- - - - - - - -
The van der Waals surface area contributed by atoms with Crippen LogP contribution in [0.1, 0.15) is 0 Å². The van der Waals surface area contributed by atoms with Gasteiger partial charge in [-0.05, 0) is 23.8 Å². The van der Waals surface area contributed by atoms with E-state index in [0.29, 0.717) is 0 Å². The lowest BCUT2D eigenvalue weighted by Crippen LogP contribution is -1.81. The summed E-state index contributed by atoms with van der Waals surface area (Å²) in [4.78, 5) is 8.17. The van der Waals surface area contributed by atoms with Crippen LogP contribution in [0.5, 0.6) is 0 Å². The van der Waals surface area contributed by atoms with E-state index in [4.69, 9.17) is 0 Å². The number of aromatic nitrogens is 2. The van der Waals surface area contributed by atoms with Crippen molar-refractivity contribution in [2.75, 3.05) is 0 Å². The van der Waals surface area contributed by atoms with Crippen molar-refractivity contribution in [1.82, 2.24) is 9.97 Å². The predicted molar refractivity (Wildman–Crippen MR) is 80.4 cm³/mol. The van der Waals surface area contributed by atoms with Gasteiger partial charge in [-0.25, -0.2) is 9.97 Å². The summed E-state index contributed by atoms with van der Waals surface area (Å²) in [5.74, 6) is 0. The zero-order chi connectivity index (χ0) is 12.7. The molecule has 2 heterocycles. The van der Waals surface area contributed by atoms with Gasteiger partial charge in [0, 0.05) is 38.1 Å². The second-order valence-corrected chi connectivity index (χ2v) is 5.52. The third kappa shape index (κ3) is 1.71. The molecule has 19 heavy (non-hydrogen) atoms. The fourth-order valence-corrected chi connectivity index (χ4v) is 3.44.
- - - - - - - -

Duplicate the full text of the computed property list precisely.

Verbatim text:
The van der Waals surface area contributed by atoms with Crippen LogP contribution in [0.1, 0.15) is 0 Å². The van der Waals surface area contributed by atoms with Gasteiger partial charge in [-0.05, 0) is 23.8 Å². The van der Waals surface area contributed by atoms with E-state index in [0.29, 0.717) is 0 Å². The lowest BCUT2D eigenvalue weighted by Crippen LogP contribution is -1.81. The summed E-state index contributed by atoms with van der Waals surface area (Å²) in [4.78, 5) is 8.17. The van der Waals surface area contributed by atoms with Crippen LogP contribution in [0.5, 0.6) is 0 Å². The van der Waals surface area contributed by atoms with E-state index in [4.69, 9.17) is 0 Å². The number of aromatic nitrogens is 2. The van der Waals surface area contributed by atoms with Crippen molar-refractivity contribution in [2.75, 3.05) is 0 Å². The van der Waals surface area contributed by atoms with Crippen molar-refractivity contribution in [1.82, 2.24) is 9.97 Å². The predicted molar refractivity (Wildman–Crippen MR) is 80.4 cm³/mol. The van der Waals surface area contributed by atoms with Gasteiger partial charge in [-0.25, -0.2) is 9.97 Å². The summed E-state index contributed by atoms with van der Waals surface area (Å²) in [5.74, 6) is 0. The zero-order chi connectivity index (χ0) is 12.7. The molecule has 2 heterocycles. The van der Waals surface area contributed by atoms with Gasteiger partial charge in [0, 0.05) is 38.1 Å². The second-order valence-corrected chi connectivity index (χ2v) is 5.52. The third kappa shape index (κ3) is 1.71. The molecule has 19 heavy (non-hydrogen) atoms. The fourth-order valence-corrected chi connectivity index (χ4v) is 3.44.